Since risers and field pipelines can comprise 30 percent of the cost of developing a field in deep water, reducing this cost will save hundreds of millions of kroner. Aker Riser Systems saw the potential for developing the technology in this area already in 1998, and since then has amassed expertise and developed a new concept for risers.
"It was our goal early on to develop a hybrid riser, with a more efficient tower design and simpler installation. From experience we knew that we had to reduce the weight and find alternative means of providing buoyancy and insulation," says Arne Sele of Aker Kværner.
At moderate depths, distributed buoyancy of risers has not been a dominating cost. However, at depths in excess of 1000 metres, buoyancy made of foam can drive up costs. The solution Aker has arrived at is to install an air-filled tank 50-100 metres beneath the surface to hold the riser rigid from the sea floor. There it is held in place with a gravity anchor, which functions as a base for connecting flowlines. A standard flexible riser goes from the tank and up to the surface.
Convincing the market
The hybrid riser has several conduit pipes of aluminium that function as tension legs and that also provide buoyancy. The conduit pipe brings the steel riser up to the tank, which is deformed to a helix because the pipe is held firmly in place, preventing pressure and temperature expansions in a lateral direction. Bending stresses arising due to the deformation are in theory modest.
The contact between steel and aluminium is not supposed to present corrosion problems, primarily because the steel on the inside of the conduit pipe is insulated so that no galvaniccontact arises between the metals during manufacturing or in the construction phase. In addition, the conduit pipe will be filled with a petroleum gel that will keep oxygen away and thus, corrosion as well. On the outside, cathodic protection will ensure that galvanic corrosion does not arise in the seawater. "We shall do a full-scale test of the concept to convince the market that our material theories are correct," Sele says.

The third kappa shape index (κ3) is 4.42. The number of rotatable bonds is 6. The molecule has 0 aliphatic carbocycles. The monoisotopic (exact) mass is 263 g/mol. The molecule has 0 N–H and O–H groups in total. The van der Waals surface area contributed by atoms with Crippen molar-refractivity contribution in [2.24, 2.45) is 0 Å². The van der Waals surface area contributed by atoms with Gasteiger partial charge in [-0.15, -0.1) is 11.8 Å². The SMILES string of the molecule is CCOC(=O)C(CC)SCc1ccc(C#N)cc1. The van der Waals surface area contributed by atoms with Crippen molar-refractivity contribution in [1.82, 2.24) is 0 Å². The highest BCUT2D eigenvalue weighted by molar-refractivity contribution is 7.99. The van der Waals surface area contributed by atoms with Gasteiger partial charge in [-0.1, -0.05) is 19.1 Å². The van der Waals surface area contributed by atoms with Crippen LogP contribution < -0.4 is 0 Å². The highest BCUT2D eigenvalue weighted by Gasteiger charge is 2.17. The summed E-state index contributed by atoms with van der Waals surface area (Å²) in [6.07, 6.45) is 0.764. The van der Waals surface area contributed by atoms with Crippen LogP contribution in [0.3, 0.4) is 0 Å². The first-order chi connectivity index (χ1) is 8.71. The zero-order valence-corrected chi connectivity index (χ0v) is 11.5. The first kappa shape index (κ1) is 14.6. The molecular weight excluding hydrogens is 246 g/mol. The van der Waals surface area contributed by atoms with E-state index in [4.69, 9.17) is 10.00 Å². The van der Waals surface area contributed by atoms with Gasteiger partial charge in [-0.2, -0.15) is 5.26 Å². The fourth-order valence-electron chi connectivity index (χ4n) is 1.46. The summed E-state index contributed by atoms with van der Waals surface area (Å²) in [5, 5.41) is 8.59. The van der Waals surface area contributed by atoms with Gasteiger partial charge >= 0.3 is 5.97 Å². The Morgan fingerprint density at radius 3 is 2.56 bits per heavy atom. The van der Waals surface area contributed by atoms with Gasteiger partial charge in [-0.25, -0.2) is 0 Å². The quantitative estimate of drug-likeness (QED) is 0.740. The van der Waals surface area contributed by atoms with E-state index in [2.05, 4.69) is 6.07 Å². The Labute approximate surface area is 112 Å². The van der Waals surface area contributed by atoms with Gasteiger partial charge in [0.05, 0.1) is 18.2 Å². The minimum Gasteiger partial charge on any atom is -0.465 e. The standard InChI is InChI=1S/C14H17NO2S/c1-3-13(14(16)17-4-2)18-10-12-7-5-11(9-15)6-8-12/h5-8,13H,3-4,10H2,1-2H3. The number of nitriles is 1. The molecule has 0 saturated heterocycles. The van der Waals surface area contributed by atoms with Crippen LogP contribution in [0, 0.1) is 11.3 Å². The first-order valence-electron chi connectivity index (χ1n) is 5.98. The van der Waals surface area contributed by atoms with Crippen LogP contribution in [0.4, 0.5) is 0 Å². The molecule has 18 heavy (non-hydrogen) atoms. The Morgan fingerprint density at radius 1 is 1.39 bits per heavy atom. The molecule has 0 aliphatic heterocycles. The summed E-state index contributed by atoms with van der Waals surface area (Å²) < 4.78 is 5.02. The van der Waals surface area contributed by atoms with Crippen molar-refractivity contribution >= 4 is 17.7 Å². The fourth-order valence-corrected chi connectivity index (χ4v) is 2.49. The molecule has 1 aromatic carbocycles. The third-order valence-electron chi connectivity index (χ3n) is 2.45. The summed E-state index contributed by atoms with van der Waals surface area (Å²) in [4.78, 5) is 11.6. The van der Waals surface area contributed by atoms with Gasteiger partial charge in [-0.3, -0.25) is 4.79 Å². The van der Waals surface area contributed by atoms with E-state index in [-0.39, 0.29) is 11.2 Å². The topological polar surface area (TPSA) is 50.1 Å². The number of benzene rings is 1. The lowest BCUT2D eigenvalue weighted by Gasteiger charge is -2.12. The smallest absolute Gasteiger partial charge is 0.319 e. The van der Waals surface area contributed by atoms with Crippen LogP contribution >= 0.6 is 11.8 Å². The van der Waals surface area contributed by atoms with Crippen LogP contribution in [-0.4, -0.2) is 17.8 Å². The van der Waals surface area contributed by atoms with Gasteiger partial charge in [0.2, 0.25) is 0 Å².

One of the objections to using aluminium is its unsuitability for traditional welding methods. This concept could not have been realised if Aker had not begun its collaboration with Hydro Aluminium. They own one of the world's first and largest friction welding machines, which will do longitudinal and circular welding of the conduit pipes. The method is well known and has been used for several years, and the result is a weld that retains 98 percent of the strength of the mother material.
Entire towers towed out
The costs will be reduced especially because the anchoring no longer has to be preinstalled at depths of several thousand metres and because assembly offshore is eliminated. In this concept it is probable that up to 30 percent of the costs related to installation of risers can be reduced. This is because the buoyancy tank, riser and anchoring are assembled on land and then towed out to their destination. During tow-out the riser tower needs to have uniform and distributed buoyancy along its entire length, and the gravitation points have to be supported by the tow vessels.
The conduit pipes are filled with gas to prevent implosion when the riser tower is set down on the sea floor. The buoyancy tank is gradually filled with air, which ensures a controlled operation.
When everything is in place, the gas is released and the conduit pipes are filled with petroleum gel, which is meant to serve as a means of insulation and buoyancy.
"Gel has traditionally had a bad reputation because in earlier solutions, salt solutions were used to which unstable gel formers were added," Sele explains. To disprove the sceptics regarding the use of gel, it will also be tested.